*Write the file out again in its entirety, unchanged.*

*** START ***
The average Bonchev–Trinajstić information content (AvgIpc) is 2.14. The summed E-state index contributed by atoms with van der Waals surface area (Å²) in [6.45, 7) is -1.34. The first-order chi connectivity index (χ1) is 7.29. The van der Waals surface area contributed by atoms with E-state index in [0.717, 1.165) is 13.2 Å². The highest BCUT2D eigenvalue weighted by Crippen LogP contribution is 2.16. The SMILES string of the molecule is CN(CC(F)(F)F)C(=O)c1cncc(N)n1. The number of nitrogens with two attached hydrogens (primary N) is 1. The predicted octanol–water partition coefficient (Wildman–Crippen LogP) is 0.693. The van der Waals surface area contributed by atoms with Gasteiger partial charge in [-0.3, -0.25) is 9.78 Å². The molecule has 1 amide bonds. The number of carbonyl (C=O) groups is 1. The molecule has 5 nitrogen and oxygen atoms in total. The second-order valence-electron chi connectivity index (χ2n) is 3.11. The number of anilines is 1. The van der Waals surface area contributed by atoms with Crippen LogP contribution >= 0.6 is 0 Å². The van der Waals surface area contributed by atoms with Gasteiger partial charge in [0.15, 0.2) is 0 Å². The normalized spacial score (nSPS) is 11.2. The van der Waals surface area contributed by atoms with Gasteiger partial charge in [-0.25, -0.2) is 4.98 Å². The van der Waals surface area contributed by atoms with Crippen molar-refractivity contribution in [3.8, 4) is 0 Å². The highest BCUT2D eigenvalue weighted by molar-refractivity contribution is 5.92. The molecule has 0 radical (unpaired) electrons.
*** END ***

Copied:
The average Bonchev–Trinajstić information content (AvgIpc) is 2.14. The summed E-state index contributed by atoms with van der Waals surface area (Å²) in [6.45, 7) is -1.34. The first-order chi connectivity index (χ1) is 7.29. The van der Waals surface area contributed by atoms with E-state index in [0.717, 1.165) is 13.2 Å². The highest BCUT2D eigenvalue weighted by Crippen LogP contribution is 2.16. The SMILES string of the molecule is CN(CC(F)(F)F)C(=O)c1cncc(N)n1. The number of nitrogens with two attached hydrogens (primary N) is 1. The predicted octanol–water partition coefficient (Wildman–Crippen LogP) is 0.693. The van der Waals surface area contributed by atoms with Gasteiger partial charge in [-0.3, -0.25) is 9.78 Å². The molecule has 1 amide bonds. The number of carbonyl (C=O) groups is 1. The molecule has 5 nitrogen and oxygen atoms in total. The second-order valence-electron chi connectivity index (χ2n) is 3.11. The number of anilines is 1. The van der Waals surface area contributed by atoms with Crippen LogP contribution >= 0.6 is 0 Å². The van der Waals surface area contributed by atoms with Gasteiger partial charge in [0.15, 0.2) is 0 Å². The normalized spacial score (nSPS) is 11.2. The van der Waals surface area contributed by atoms with Gasteiger partial charge in [-0.25, -0.2) is 4.98 Å². The van der Waals surface area contributed by atoms with Crippen molar-refractivity contribution in [3.8, 4) is 0 Å². The highest BCUT2D eigenvalue weighted by molar-refractivity contribution is 5.92. The molecule has 0 radical (unpaired) electrons.